YouTube steps up takedowns as concerns about kids’ videos grow

A 3D-printed YouTube icon is seen in front of a displayed YouTube logo in this illustration taken October 25, 2017. (REUTERS/Dado Ruvic/Ilustration/File Photo)
Updated 23 November 2017
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YouTube steps up takedowns as concerns about kids’ videos grow

YouTube stepped up enforcement of its guidelines for videos aimed at children, the unit of Alphabet Inc’s Google said on Wednesday, responding to criticism that it has failed to protect children from adult content.
The streaming video service removed more than 50 user channels in the last week and stopped running ads on over 3.5 million videos since June, YouTube vice president Johanna Wright wrote in a blog post.
“Across the board we have scaled up resources to ensure that thousands of people are working around the clock to monitor, review and make the right decisions across our ads and content policies,” Wright said. “These latest enforcement changes will take shape over the weeks and months ahead as we work to tackle this evolving challenge.”
YouTube has become one of Google’s fastest-growing operations in terms of sales by simplifying the process of distributing video online but putting in place few limits on content.
Parents, regulators, advertisers and law enforcement have become increasingly concerned about the open nature of the service. They have contended that Google must do more to banish and restrict access to inappropriate videos, whether it be propaganda from religious extremists and Russia or comedy skits that appear to show children being forcibly drowned.
Concerns about children’s videos gained new force in the last two weeks after reports in BuzzFeed and the New York Times and an online essay by British writer James Bridle pointed out questionable clips.
A forum on the Reddit Internet platform dubbed ElsaGate, based on the Walt Disney Co. princess, also became a repository of problematic videos.
Several forum posts Wednesday showed support for YouTube’s actions while noting that vetting must expand even further.
Common Sense Media, an organization that monitors children’s content online, did not immediately respond to a request to comment about YouTube’s announcement.
YouTube’s Wright cited “a growing trend around content on YouTube that attempts to pass as family-friendly, but is clearly not” for the new efforts “to remove them from YouTube.”
The company relies on review requests from users, a panel of experts and an automated computer program to help its moderators identify material possibly worth removing.
Moderators now are instructed to delete videos “featuring minors that may be endangering a child, even if that was not the uploader’s intent,” Wright said. Videos with popular characters “but containing mature themes or adult humor” will be restricted to adults, she said.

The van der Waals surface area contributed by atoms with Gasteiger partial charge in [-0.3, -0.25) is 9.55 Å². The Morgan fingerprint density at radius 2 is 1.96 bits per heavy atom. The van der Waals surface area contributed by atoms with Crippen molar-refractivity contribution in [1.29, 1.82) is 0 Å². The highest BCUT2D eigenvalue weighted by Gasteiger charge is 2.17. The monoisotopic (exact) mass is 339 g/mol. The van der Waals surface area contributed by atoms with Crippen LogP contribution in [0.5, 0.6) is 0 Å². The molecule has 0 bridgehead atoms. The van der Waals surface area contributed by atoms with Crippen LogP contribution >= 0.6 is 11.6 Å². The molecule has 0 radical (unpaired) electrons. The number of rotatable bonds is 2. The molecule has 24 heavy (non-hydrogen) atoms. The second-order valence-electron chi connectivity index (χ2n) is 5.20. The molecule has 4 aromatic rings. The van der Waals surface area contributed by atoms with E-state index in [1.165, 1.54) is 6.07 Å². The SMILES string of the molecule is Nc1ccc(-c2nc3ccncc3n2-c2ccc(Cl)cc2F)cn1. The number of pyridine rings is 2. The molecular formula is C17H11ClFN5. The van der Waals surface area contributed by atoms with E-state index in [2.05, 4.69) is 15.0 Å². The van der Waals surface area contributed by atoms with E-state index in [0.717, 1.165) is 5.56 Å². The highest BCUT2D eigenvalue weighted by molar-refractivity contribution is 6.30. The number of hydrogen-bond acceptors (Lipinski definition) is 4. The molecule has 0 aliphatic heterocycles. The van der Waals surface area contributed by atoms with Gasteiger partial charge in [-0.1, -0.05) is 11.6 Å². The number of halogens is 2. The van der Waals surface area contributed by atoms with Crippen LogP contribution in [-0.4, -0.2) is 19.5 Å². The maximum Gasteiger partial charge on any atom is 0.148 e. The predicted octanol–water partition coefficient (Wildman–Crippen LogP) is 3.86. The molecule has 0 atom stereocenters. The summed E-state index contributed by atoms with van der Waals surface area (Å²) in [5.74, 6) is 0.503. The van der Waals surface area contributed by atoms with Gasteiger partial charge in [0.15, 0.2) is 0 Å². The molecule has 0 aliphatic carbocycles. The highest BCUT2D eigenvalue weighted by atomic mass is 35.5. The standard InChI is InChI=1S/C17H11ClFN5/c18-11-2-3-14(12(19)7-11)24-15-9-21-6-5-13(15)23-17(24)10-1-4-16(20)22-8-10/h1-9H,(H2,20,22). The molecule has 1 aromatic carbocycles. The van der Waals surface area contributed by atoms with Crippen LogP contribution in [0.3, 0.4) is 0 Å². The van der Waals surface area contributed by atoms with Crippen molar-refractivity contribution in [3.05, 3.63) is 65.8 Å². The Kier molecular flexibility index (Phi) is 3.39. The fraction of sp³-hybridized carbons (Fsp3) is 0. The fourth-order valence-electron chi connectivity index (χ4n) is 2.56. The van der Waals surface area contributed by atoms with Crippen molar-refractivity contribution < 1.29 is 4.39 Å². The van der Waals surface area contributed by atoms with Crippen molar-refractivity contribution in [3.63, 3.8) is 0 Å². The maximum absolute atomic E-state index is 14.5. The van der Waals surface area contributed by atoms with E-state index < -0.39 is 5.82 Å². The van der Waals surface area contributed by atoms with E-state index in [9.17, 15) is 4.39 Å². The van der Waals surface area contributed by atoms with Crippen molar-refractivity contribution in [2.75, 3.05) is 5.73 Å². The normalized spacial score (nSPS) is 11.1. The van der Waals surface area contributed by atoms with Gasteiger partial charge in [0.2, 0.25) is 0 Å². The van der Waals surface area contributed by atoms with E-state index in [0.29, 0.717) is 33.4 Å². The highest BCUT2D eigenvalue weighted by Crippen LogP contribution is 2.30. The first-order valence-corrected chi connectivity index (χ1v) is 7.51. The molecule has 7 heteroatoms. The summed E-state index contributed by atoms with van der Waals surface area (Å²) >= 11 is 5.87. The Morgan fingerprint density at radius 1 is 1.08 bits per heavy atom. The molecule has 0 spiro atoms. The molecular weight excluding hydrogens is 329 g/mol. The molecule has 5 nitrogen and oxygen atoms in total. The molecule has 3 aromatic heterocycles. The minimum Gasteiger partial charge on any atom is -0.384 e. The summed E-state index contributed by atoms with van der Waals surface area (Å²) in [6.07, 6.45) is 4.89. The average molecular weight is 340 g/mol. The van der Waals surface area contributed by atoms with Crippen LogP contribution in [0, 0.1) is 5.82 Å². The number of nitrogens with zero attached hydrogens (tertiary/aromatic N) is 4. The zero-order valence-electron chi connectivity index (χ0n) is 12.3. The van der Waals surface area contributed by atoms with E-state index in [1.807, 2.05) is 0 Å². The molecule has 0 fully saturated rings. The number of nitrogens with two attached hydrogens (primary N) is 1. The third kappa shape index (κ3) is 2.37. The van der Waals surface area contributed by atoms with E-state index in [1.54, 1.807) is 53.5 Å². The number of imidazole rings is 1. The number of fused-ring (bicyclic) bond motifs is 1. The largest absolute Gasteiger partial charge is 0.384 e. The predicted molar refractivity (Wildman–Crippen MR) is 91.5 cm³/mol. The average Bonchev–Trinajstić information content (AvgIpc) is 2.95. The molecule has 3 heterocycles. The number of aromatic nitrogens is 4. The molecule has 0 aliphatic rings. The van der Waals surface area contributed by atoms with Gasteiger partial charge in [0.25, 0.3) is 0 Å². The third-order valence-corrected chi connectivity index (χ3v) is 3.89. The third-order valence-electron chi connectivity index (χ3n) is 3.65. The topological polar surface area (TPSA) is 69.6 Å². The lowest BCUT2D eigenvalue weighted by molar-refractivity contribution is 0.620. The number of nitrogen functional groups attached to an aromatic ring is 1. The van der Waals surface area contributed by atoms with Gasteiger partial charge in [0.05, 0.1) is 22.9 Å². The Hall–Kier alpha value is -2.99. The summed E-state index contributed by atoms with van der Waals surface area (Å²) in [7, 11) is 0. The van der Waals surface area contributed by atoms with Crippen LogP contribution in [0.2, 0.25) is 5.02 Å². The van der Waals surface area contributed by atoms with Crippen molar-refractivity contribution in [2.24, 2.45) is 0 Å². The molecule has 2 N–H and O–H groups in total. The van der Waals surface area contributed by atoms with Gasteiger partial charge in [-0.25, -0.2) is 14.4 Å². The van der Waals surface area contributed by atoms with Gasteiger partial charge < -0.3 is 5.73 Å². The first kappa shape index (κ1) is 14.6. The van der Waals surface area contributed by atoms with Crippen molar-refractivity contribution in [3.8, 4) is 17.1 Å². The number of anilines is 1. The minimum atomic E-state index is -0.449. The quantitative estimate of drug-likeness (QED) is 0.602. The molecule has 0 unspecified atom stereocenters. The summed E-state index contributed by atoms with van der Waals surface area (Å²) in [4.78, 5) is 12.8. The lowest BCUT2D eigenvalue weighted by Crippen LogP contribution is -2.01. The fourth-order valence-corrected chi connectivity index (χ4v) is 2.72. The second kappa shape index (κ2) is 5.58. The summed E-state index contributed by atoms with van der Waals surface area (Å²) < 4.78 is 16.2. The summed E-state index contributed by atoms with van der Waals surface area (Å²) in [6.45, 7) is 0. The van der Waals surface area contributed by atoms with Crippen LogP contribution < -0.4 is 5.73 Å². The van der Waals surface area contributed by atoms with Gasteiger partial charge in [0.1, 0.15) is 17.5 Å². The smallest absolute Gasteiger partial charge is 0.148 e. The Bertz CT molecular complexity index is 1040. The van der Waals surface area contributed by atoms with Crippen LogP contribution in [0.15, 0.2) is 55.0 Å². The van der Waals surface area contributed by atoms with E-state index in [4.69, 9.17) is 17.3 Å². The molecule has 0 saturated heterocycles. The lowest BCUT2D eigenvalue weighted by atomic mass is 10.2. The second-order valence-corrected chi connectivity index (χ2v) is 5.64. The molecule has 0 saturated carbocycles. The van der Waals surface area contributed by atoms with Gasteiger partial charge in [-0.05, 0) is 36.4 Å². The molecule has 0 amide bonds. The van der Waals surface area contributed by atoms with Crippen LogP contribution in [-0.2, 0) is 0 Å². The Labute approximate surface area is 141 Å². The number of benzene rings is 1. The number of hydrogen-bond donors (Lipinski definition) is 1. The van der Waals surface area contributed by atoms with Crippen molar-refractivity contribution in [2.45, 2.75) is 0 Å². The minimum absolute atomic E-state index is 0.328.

In addition, commenting functionality will be disabled on any videos where comments refer to children in a “sexual or predatory” manner. (Reporting by Paresh Dave)


Netflix unveils $2 billion debt issue to fund new content

Updated 22 October 2018
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Netflix unveils $2 billion debt issue to fund new content

LONDON: Netflix announced its third tap of debt markets in a year on Monday, aiming to raise about $2 billion as the streaming video pioneer invests heavily in original shows and acquiring content to fend off intensifying competition.
Netflix bond prices were little moved immediately after the announcement, but can be expected to fall, as the additional debt adds to the company’s credit risk. Shares in the company dipped 1 percent in early trading.
Netflix said in April it planned to raise $1.5 billion in debt, after raising $1.6 billion in October last year, bringing the total to about $5 billion.
The company has consistently said that it expects to fund content acquisition through the high-yield bond market and is expected to spend around $9 billion on content this year, based on blockbuster third-quarter results announced last week.
The new debt will be in the form of senior notes denominated in US dollars and euros — a type of debt the company needs to repay if it goes bankrupt.
Bearish bets against Netflix’s existing $8.4 billion of junk-rated bonds have more than tripled this year to an all-time high of $347 million, Reuters reported last week.
“The short balance in the actual bonds reflects a view that (the bonds) will decline in value if or when they issue more debt,” said Samuel Pierson, analyst at IHS Markit.
Netflix’s total debt stood at $11.83 billion as of Sept.30.
Netflix said on Monday it intends to use the net proceeds from this offering for general corporate purposes, which may include content acquisitions, production and development, potential acquisitions and strategic transactions.